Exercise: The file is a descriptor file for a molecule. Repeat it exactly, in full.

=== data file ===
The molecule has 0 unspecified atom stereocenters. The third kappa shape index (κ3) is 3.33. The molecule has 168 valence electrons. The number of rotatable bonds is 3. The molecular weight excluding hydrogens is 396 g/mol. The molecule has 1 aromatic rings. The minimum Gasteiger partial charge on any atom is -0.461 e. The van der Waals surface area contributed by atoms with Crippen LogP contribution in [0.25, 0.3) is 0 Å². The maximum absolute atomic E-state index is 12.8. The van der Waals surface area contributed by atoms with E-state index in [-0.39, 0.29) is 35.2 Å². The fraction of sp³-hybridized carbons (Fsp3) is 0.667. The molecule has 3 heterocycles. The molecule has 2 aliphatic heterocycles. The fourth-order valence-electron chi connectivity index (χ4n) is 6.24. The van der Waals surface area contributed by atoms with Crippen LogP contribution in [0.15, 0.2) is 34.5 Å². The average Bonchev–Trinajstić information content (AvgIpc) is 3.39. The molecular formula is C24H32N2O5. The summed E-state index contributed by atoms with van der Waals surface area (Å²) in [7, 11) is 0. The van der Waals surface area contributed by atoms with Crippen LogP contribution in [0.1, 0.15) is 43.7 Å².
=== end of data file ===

The molecule has 0 unspecified atom stereocenters. The third kappa shape index (κ3) is 3.33. The molecule has 168 valence electrons. The number of rotatable bonds is 3. The molecular weight excluding hydrogens is 396 g/mol. The molecule has 1 aromatic rings. The minimum Gasteiger partial charge on any atom is -0.461 e. The van der Waals surface area contributed by atoms with Crippen LogP contribution in [0.25, 0.3) is 0 Å². The maximum absolute atomic E-state index is 12.8. The van der Waals surface area contributed by atoms with E-state index in [-0.39, 0.29) is 35.2 Å². The fraction of sp³-hybridized carbons (Fsp3) is 0.667. The molecule has 3 heterocycles. The molecule has 2 aliphatic heterocycles. The fourth-order valence-electron chi connectivity index (χ4n) is 6.24. The van der Waals surface area contributed by atoms with Crippen LogP contribution in [0.15, 0.2) is 34.5 Å². The average Bonchev–Trinajstić information content (AvgIpc) is 3.39. The molecular formula is C24H32N2O5. The summed E-state index contributed by atoms with van der Waals surface area (Å²) in [7, 11) is 0. The van der Waals surface area contributed by atoms with Crippen LogP contribution in [0.1, 0.15) is 43.7 Å².